Ghana Cocoa Farmers Threaten To Give Up Farmlands Over Delayed Payment
Hundreds of tonnes of cocoa beans are stuck in a shed at Aboaso in the Juaboso District of the Western North Region because they have not been purchased.
Obviously livid local cocoa farmers have threatened to give up their farmlands to illegal miners or sell their produce to neighbouring Ivory Coast, a situation that can undermine the government’s targeted 1 million tonnes annual production if nothing is done.
“I have not heard from the D.O. (District Officer) since November and these farmers are on me. They sometimes think I have diverted their monies, but they come to the shed and see their produce stuck in there,” a frustrated purchasing clerk laments.
Hundreds of hectares of land are used for cocoa cultivation making the community a major contributor to the production of the cash crop.
Ayesu, a local farmer and a purchasing clerk, says he is unable to finance his child’s education as a result of the current situation.
“I’m supposed to send my child to school, but he is still at home. This is very worrying.”
Twum Barimah, another farmer, wants answers.
“We demand an immediate reason why the government is delaying payment.”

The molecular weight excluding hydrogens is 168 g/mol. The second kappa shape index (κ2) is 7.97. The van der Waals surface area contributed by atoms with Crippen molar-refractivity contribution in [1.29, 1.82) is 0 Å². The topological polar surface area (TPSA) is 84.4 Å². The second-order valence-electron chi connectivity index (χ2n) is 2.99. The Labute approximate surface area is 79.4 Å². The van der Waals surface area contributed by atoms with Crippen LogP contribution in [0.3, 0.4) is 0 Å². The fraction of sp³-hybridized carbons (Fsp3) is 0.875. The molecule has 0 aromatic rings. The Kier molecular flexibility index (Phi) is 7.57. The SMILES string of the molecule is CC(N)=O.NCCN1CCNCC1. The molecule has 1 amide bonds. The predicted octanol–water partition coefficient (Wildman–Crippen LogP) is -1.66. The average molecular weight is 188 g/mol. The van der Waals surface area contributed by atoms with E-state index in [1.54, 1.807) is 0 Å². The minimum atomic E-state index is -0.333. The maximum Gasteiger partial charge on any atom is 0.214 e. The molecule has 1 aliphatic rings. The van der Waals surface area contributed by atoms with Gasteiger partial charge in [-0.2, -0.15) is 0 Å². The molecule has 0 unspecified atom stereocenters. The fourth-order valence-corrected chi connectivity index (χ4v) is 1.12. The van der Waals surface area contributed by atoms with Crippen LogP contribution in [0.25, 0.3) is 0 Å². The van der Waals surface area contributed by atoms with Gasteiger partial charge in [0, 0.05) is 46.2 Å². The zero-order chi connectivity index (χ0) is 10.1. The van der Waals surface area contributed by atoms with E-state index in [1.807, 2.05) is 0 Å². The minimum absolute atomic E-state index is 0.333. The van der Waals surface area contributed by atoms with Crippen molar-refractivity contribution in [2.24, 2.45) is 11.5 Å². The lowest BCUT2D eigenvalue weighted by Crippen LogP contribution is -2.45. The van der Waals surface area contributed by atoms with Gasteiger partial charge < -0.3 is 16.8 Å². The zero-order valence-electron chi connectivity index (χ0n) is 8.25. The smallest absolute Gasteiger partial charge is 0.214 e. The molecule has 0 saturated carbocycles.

Minister of Agriculture Dr Afriyie Akoto Owusu had told the Appointments Committee of Parliament during his vetting on February 19 2021 that farmers would get their pay on February 22, 2021.
This was after the Member of Parliament for Buem, Kofi Adams, had alleged Licensed Buying Companies (LBCs) in the cocoa sector are carting cocoa from farmers without paying.
But the Agric Minister rebutted that arrangements had been made for farmers to be paid within 48 hours.
The story from cocoa farmers at Aboaso seems to present a contrary picture.
Member of Parliament for Juaboso Kwabena Mintah Akandoh alleges that the government might have diverted cocoa funds.
“$1.5 billion was agreed by Parliament to pay farmers in 2020. I think the government might have used the money to fund its political campaign, otherwise where is the money; why haven’t these farmers paid?” he queried.
He continued: “This is not the first time we are bringing this matter to the fore, if you remember when we were in session we raised the issue of non-payment of cocoa in the cocoa-growing areas. The unfortunate aspect that I recall vividly is that immediately after engaging the press, the Majority led by Hon. Afenyo Markin also engaged the same press and debunked this strongly that what we were saying was not the truth.”
Cocoa farmers at Aboaso have threatened to either release their farmlands for galamsey – illegal mining – or sell their produce to neighbouring Ivory Coast.